The Cost of Education

debt As we grow from a young age, we’re constantly told that college is a MUST. The force to attend college comes from all sources; parents, mentors, teachers, relatives, television, social media, and even the looming facts that no one without a college degree gets a high paying and mentally stimulating job. Ultimately, no degree equals no future. For as long as I can remember I was told I going to go to college, I was even going to become an Astronaut, “but not without your degree,” my grandfather would remind me. Getting accepted into University of Maryland-College Park was a dream come true. I’ll never forget opening my email, seeing the words (or word), “Congratulations,” and screaming my head off for about 20 minutes.

As student-loans-are-ridiculousa senior Studio Art Major nearing graduation in May, the fear is calling my name. No, I’m not afraid of the “real world,” I’m afraid of my debt. For my first two years of attendance, I was totally 100% covered. But suddenly and without notice that all ended and I was faced with either paying $11,388.46 or Academic Dismissal. Luckily I had filed my FAFSA (Free Application for Federal Student Aid) and that opened the loan door for me and my family, which is something I always feared. Coming from a single parent home our financials have always been a bit shaky and adding a college student to the mix doesn’t add any relief. Through the eyes of my University, my mother’s income placed us above the government assistance line but in reality we were below it. After 5 years at UMD, I’ve accumulated over $43,766  in loans, and that’s not tacking on impending interest. For most US Students this isn’t an abnormal situation, but the problem is getting worse.

The current amount of US College Debt? A whopping $1.2 Trillion.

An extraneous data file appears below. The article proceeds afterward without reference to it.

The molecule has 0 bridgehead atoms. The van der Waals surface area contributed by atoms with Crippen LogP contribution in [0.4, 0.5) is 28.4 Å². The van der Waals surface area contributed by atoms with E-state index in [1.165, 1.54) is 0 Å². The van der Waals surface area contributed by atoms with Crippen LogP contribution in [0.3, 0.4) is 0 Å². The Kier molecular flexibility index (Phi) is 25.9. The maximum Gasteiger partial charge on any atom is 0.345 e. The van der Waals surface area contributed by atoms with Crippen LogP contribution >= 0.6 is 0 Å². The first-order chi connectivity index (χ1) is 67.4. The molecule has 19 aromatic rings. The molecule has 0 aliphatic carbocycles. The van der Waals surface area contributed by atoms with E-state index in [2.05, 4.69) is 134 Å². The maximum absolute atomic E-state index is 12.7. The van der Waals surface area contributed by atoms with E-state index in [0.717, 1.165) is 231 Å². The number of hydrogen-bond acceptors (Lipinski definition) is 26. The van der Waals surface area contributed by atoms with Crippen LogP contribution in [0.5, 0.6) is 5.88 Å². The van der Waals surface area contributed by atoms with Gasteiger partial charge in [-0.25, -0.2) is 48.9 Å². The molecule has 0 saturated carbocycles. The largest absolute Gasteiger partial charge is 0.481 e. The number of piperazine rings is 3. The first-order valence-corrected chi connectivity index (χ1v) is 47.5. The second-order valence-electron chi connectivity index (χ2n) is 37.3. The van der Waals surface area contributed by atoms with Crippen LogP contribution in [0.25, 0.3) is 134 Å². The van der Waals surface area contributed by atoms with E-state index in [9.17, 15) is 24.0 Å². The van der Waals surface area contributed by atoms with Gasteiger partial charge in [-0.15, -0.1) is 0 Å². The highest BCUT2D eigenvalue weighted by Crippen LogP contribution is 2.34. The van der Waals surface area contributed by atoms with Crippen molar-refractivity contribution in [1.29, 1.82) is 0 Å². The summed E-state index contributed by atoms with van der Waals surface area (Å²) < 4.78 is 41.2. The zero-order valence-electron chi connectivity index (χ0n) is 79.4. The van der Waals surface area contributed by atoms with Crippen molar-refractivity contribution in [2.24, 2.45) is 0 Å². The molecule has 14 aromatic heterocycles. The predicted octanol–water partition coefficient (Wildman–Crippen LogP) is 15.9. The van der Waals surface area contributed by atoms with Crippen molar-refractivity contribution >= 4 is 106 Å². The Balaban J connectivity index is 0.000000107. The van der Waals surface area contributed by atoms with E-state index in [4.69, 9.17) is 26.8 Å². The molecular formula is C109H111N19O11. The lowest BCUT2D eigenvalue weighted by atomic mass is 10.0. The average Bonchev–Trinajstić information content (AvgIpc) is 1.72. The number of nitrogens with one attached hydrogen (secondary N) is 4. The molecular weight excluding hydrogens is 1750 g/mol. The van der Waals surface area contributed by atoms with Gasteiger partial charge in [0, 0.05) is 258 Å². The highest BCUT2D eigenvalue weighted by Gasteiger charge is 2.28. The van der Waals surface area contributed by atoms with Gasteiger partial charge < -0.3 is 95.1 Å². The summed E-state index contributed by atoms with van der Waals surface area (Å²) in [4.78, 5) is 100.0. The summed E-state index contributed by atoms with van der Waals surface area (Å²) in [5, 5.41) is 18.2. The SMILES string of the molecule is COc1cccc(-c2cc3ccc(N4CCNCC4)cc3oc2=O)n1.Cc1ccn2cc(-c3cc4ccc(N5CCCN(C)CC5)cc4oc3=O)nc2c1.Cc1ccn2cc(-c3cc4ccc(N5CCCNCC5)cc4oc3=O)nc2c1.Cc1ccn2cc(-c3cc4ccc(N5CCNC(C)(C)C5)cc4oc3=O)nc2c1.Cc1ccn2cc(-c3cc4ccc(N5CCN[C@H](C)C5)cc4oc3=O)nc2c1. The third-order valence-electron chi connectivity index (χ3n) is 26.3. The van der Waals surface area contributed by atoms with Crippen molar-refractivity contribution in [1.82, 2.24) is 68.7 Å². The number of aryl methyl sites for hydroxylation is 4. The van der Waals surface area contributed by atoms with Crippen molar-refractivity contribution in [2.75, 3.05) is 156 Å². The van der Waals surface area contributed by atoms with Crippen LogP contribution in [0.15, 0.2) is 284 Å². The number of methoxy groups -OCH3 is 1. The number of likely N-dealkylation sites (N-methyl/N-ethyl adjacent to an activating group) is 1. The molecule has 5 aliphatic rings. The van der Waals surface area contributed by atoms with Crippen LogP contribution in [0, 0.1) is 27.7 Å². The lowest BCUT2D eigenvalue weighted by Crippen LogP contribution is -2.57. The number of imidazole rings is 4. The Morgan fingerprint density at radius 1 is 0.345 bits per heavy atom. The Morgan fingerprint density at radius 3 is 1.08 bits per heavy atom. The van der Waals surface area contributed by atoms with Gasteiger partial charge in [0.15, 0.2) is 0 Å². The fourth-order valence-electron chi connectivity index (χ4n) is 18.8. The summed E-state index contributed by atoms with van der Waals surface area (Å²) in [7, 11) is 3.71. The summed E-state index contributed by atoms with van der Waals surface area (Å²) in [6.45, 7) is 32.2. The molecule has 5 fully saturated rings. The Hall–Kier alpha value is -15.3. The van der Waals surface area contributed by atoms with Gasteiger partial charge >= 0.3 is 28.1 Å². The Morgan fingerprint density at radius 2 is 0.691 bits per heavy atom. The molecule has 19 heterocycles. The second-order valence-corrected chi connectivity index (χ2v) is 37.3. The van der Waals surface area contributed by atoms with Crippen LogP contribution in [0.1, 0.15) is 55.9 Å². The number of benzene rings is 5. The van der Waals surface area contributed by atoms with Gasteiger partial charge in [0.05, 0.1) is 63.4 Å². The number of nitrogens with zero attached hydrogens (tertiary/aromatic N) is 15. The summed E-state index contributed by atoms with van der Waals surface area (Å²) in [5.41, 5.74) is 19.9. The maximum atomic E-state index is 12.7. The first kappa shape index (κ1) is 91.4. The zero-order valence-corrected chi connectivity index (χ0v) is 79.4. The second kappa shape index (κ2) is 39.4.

This could cover the tuition of 27,418,544 students with financial obligations similar to mine.

But why is this important? Let’s say you’re a student that has encountered more than a few bumpy roads in your college career, which in turn has given you an less than great GPA, you know what I mean, something lower than a 3.0 (on a 4.0 scale). Now we know that GPA doesn’t accurately or fully define the student, but to a college official that’s the bread and butter. So how do we get money?

Unfortunately our chances and choices when applying for scholarships drop without the perfect GPA. So again I ask where do we get money? Let’s also consider your financial situation, you fall below the assistance line but your family is in a good enough financial position to help you. This opens the doors to loans, but unfortunately if you lack the credit score to apply for loans, you’ll need a co-signer. But if your family has other financial burdens and no co-signer is available, that means no co-signer equals no money.  Tack the racial fact that more than 40% of Black students accrued student debt compared to only 28% of White students. Now we have a recipe for disaster considering that a future with large amounts of debt isn’t much of future.

I am proposing an action plan. Let’s change the framework of chance to students in need. I propose the construction of a $5,000 scholarship for 5  minority students ($1,000 for each student) with GPAs in the less desirable range (2.2-2.7). This will be presented to the artistically inclined who can grant us a view of their talents. Of course this will be difficult to narrow down, but we’ll do so in a way that helps all. By creating a artistic showcase we’ll auction (with the creators’ consent of course) off pieces with percentages going towards the creators and the scholarship fund. With $1,000 a student can afford to purchase books, pay tuition, study abroad, feed themselves, invest in their future, and so much more. I find that it’s depressingly unfair that students who find themselves trapped and wrapped up in educational financial woes have limited resources for assistance. Why punish us any further?

We need you. The more people involved in working against the big financial bully the more of an impact we make in the world. As spoken by Charles Dickens, “Change begets change [and] nothing propagates so fast.”  What can you do to promote change? Spread awareness of the rising US College Debt, the impact on the futures of bright individuals, and DONATE to the The Cost of Education!


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